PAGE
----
Don’t Be a Hero

The 16%

I bet you weren’t expecting this title in a leadership blog, but the truth is that leaders can’t do it all.

I’ve had a few coworkers (and I bet you have too) who want to be the “super employee”. Even though they have tons of things already on their plate, they always say they can add more to it. Eventually, their work days are spent coming in early and working late—all while accepting more tasks to add to their never-ending list.

They think continually overworking themselves will get them into a position of leadership because they are constantly “burning the midnight oil.” (Note: I am fully aware that some organizations are understaffed and overworked. I’m talking about the people who would take on every task regardless.)

On the surface, this sounds like an ideal employee to promote. However, these types of employees possess traits that are completely contradictory…

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Strategic Thinkers Ask “Why” and “When”

Five easy steps to avoid misunderstandings.

Talent Management Strategist

The Coaching Clinic Encouraging routine strategic thinking may be the most important thing you can do as a leader. It’s not an easy skill to teach or learn, because it is as much a mindset as a set of techniques – but it’s not impossible – especially if you apply a simple 5-step conversation model. One key is to ask powerful discovery questions. Using this 5-step conversation model consistently will reinforce a common conversation approach at all levels in the organization. Consider these ways to cultivate strategic thinkers (since they often make the most highly effective leaders):
  • Encourage people to ask “why” and “when.” Consistently asking these whenever a course of action is being considered enables people to fully understand the goal it aims to achieve and its impact.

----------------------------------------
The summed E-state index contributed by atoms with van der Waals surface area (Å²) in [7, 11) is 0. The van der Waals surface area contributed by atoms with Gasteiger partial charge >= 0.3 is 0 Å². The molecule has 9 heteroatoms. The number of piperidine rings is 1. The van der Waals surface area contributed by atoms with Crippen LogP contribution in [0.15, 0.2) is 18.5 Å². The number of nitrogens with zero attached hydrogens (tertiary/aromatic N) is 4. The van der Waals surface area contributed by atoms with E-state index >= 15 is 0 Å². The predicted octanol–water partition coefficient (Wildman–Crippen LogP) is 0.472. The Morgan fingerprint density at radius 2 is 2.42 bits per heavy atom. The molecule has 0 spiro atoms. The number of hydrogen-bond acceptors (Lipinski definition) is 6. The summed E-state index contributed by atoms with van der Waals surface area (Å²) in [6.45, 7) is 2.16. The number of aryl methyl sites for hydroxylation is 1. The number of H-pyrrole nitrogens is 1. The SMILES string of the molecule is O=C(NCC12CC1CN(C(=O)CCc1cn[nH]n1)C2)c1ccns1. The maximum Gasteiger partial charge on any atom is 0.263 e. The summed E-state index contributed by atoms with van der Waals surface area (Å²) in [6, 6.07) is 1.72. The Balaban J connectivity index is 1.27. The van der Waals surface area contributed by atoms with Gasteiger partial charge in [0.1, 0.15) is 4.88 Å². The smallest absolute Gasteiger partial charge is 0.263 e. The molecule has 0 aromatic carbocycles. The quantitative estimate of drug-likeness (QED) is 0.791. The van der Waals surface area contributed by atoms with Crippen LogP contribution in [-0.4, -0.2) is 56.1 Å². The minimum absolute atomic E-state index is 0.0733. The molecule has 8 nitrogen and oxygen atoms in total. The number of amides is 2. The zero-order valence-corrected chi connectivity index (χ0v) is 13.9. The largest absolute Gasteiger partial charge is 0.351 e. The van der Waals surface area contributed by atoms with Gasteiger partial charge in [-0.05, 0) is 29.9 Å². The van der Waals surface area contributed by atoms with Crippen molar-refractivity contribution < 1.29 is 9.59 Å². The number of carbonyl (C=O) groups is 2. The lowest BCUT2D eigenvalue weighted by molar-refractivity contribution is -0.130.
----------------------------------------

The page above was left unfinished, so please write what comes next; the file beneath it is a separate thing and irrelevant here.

• Have managers set aside time for strategic planning discussions. Make it a regular part of their job, and connect them with mentors who excel…

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Everything Must Lead to Your Final Conclusion

Live to Write - Write to Live

Everything, absolutely everything must lead to your final conclusion.

This is “rule” I was teaching my Technical Writing students as we were discussing feasibility reports.

If the information is not necessary, don’t include it. If the information is too long (charts, graphs, tables) and takes away from the final message then either remove it or put it an appendix to be looked at later, but take it out of the report.

Never let anything get in the way of your final conclusion that should lead to an action. (A feasibility report usually looks at various scenarios and makes a recommendation on the best one based on presented facts.)

ConclusionWe discussed creating a feasibility report on the college getting a baseball field. First we brainstormed header topics and then put them into a preliminary order. Because most people are uncomfortable with money, the students put the “Cost” section near the bottom.

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